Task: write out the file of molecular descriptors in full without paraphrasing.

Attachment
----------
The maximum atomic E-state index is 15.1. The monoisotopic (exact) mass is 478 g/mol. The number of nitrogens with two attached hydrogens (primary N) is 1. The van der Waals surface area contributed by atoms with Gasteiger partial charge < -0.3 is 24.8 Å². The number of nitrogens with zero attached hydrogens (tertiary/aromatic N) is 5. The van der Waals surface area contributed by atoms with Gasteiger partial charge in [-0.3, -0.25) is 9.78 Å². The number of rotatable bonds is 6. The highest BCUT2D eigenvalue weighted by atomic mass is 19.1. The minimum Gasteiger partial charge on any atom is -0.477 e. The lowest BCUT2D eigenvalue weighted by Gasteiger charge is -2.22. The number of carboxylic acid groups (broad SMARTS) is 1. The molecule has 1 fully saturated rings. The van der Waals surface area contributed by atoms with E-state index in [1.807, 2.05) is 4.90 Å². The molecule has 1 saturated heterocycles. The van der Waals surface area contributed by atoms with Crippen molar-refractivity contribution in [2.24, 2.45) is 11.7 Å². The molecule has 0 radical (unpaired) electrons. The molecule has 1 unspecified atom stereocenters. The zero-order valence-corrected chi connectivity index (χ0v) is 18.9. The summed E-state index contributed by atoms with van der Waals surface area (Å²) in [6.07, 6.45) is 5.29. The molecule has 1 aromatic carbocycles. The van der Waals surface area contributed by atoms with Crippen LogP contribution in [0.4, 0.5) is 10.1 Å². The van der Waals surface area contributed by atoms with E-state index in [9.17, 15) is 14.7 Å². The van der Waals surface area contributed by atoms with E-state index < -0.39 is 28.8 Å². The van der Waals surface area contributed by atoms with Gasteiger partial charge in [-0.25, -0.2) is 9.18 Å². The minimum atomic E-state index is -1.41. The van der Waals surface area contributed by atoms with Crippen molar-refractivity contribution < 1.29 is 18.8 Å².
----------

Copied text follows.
The maximum atomic E-state index is 15.1. The monoisotopic (exact) mass is 478 g/mol. The number of nitrogens with two attached hydrogens (primary N) is 1. The van der Waals surface area contributed by atoms with Gasteiger partial charge < -0.3 is 24.8 Å². The number of nitrogens with zero attached hydrogens (tertiary/aromatic N) is 5. The van der Waals surface area contributed by atoms with Gasteiger partial charge in [-0.3, -0.25) is 9.78 Å². The number of rotatable bonds is 6. The highest BCUT2D eigenvalue weighted by atomic mass is 19.1. The minimum Gasteiger partial charge on any atom is -0.477 e. The lowest BCUT2D eigenvalue weighted by Gasteiger charge is -2.22. The number of carboxylic acid groups (broad SMARTS) is 1. The molecule has 1 fully saturated rings. The van der Waals surface area contributed by atoms with E-state index in [1.807, 2.05) is 4.90 Å². The molecule has 1 saturated heterocycles. The van der Waals surface area contributed by atoms with Crippen molar-refractivity contribution in [2.24, 2.45) is 11.7 Å². The molecule has 0 radical (unpaired) electrons. The molecule has 1 unspecified atom stereocenters. The zero-order valence-corrected chi connectivity index (χ0v) is 18.9. The summed E-state index contributed by atoms with van der Waals surface area (Å²) in [6.07, 6.45) is 5.29. The molecule has 1 aromatic carbocycles. The van der Waals surface area contributed by atoms with Crippen LogP contribution in [0.4, 0.5) is 10.1 Å². The van der Waals surface area contributed by atoms with E-state index in [9.17, 15) is 14.7 Å². The van der Waals surface area contributed by atoms with E-state index < -0.39 is 28.8 Å². The van der Waals surface area contributed by atoms with Gasteiger partial charge in [-0.25, -0.2) is 9.18 Å². The minimum atomic E-state index is -1.41. The van der Waals surface area contributed by atoms with Crippen molar-refractivity contribution < 1.29 is 18.8 Å².